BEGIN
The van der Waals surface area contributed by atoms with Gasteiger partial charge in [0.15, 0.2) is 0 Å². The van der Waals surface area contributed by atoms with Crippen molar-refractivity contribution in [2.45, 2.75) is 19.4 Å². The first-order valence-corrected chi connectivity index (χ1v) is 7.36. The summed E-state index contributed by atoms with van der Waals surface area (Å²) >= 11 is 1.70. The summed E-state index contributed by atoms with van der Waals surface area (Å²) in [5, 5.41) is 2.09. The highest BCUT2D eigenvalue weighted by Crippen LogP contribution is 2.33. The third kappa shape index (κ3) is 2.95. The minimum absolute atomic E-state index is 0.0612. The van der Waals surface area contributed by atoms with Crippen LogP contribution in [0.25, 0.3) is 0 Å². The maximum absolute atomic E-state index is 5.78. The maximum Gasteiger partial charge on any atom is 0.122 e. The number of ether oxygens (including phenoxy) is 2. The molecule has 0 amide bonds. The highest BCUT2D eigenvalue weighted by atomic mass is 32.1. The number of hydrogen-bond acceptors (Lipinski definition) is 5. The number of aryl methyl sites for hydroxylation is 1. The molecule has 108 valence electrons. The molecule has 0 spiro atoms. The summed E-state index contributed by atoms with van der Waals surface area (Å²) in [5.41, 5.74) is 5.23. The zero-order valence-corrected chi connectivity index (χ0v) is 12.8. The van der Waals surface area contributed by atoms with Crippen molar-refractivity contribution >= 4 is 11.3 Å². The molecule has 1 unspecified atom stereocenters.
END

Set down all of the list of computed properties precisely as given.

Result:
The van der Waals surface area contributed by atoms with Gasteiger partial charge in [0.15, 0.2) is 0 Å². The van der Waals surface area contributed by atoms with Crippen molar-refractivity contribution in [2.45, 2.75) is 19.4 Å². The first-order valence-corrected chi connectivity index (χ1v) is 7.36. The summed E-state index contributed by atoms with van der Waals surface area (Å²) >= 11 is 1.70. The summed E-state index contributed by atoms with van der Waals surface area (Å²) in [5, 5.41) is 2.09. The highest BCUT2D eigenvalue weighted by Crippen LogP contribution is 2.33. The third kappa shape index (κ3) is 2.95. The minimum absolute atomic E-state index is 0.0612. The van der Waals surface area contributed by atoms with Crippen LogP contribution in [0.25, 0.3) is 0 Å². The maximum absolute atomic E-state index is 5.78. The maximum Gasteiger partial charge on any atom is 0.122 e. The number of ether oxygens (including phenoxy) is 2. The molecule has 0 amide bonds. The highest BCUT2D eigenvalue weighted by atomic mass is 32.1. The number of hydrogen-bond acceptors (Lipinski definition) is 5. The number of aryl methyl sites for hydroxylation is 1. The molecule has 108 valence electrons. The molecule has 0 spiro atoms. The summed E-state index contributed by atoms with van der Waals surface area (Å²) in [5.41, 5.74) is 5.23. The zero-order valence-corrected chi connectivity index (χ0v) is 12.8. The van der Waals surface area contributed by atoms with Crippen molar-refractivity contribution >= 4 is 11.3 Å². The molecule has 1 unspecified atom stereocenters.